In today’s hyper-competitive business world, a positive customer experience is a must.
It’s no secret that I’m a big fan of building company culture.
Showing your appreciation to each employee is critical. Countless studies show that positive employee engagement will impact a business’s success. Successful leaders can build a workplace culture that gives their company a competitive advantage.
So this past Chanukah, I decided to demonstrate my appreciation to the hardworking team at Ptex Group – but in a slightly different way than in previous years.
I quietly created a special Chanukah Goody Booklet for each employee that was mailed directly to their home. Inside the booklet were various gift options for our employees and their families to choose from.
To make all this happen, I had to take a little trip down to a place that most people dread: the post office.
We all know what a nightmare the post office can be. Long lines. Confusing signs. Gloomy decor. Apathetic workers. Even longer lines.
My experience this time was no different.
I waited for close to an hour on an endless line with dozens of other disgruntled patrons. There were no chairs for anyone to sit in while they waited. No paintings or pictures to liven up the otherwise gloomy atmosphere. No energizing music to cheer up the mood.
When it was finally my turn to mail out the booklets, there was no smiling employee to greet me. No “Can I help you?” or “How are you?” or What can I do for you today?”
Just a grumpy employee standing behind a thick glass window.
When I asked him how long it would take for the packages to arrive at their respective destinations, there was no reassuring, confident response. Just a curt answer:
“Probably within a week or so. Next person on line?”
While my ordeal at the post office was hardly a pleasure trip, it was definitely a learning experience. It reinforced the importance of providing a satisfactory customer experience.
In today’s hyper-competitive business world, a positive customer experience is often what makes a business stand out from its competitors. If a customer isn’t happy in one place, he or she will take his business to one of the many other options available. In fact, recent studies have shown that over 80% of consumers will spend more if it means they’ll have a better overall experience.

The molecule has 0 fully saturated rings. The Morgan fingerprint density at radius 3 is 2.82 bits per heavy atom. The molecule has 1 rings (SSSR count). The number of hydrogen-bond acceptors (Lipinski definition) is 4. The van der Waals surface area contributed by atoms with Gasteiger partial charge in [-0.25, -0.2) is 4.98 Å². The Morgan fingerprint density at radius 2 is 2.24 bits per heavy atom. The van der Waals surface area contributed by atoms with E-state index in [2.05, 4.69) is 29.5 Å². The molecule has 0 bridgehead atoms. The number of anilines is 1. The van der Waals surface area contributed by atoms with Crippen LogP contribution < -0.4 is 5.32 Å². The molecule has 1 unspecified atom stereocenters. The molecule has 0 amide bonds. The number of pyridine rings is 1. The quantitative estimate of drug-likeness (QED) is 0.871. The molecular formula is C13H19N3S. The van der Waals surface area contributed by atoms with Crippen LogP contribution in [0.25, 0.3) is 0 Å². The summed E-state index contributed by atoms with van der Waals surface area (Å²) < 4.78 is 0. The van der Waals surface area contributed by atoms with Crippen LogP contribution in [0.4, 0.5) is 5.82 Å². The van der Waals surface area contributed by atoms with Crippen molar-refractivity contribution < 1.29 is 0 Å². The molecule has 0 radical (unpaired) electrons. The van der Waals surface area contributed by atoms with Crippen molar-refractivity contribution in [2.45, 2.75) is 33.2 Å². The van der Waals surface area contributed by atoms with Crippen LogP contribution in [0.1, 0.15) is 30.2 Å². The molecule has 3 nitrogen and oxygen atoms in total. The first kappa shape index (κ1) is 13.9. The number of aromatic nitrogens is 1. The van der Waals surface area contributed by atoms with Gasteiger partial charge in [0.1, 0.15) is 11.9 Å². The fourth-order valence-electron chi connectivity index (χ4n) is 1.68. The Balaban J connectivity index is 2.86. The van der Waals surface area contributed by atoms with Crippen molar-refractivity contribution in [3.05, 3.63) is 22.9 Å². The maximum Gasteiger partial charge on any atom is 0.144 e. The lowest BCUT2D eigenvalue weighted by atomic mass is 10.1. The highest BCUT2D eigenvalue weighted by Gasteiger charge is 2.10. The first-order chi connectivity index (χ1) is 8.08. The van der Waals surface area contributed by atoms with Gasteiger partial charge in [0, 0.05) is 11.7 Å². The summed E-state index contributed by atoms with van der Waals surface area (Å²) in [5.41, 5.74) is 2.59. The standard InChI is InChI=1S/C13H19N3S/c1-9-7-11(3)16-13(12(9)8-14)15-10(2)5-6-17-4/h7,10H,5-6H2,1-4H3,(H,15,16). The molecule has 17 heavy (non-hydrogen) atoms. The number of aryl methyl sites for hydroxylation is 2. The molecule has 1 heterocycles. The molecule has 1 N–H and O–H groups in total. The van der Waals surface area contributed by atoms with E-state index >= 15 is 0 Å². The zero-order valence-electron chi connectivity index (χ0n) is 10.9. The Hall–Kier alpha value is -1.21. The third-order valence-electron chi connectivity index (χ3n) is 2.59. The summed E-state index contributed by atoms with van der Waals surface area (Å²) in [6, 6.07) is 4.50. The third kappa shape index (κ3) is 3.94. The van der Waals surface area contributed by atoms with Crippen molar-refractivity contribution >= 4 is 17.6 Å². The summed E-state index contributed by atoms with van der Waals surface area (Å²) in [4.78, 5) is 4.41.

Every single customer experience matters. If a customer has a positive interaction with your business, he or she becomes a great revenue source. Not only will the customer offer repeat business, but will also refer others to you.
Here are a few Ptex Practical Pointers to follow to help ensure that you’re providing the ultimate customer experience:
Ditch The Entitlement: Never operate with an air of “well, you need us anyway.” Always prioritize the customer’s experience. Remember – even if you may be the only option now, there is always someone else coming to invade your space that others may flock to. And if he or she provides a better experience, say goodbye to your customers.
Constant Can-Do: Always have a “can-do” mentality. Your clients should be able to confidently turn to you to help solve whatever issues they have. Even if you can’t help, assure and reassure your clients that you’ll do everything you can to see to it that their problem is addressed and resolved.
The Presentation Matters: Everything about the way your business is presented to a client is important, including (or especially) the appearance. From the time they enter to the time they leave, your business must be a place that people want to frequent. An inviting waiting area. Clean hallways. Smiling, attentive employees. These are just a few suggestions.
Remember, it is up to the customers to determine the quality of their experience. Listen to them. Value their input and opinions. A quality customer experience requires constant listening and tinkering.
Unlike the post office, when it comes to providing an exemplary customer experience, never mail it in.
Onward and Upward,
P.S. If you have any USPS horror stories of your own, I’d love to hear them. Just comment below.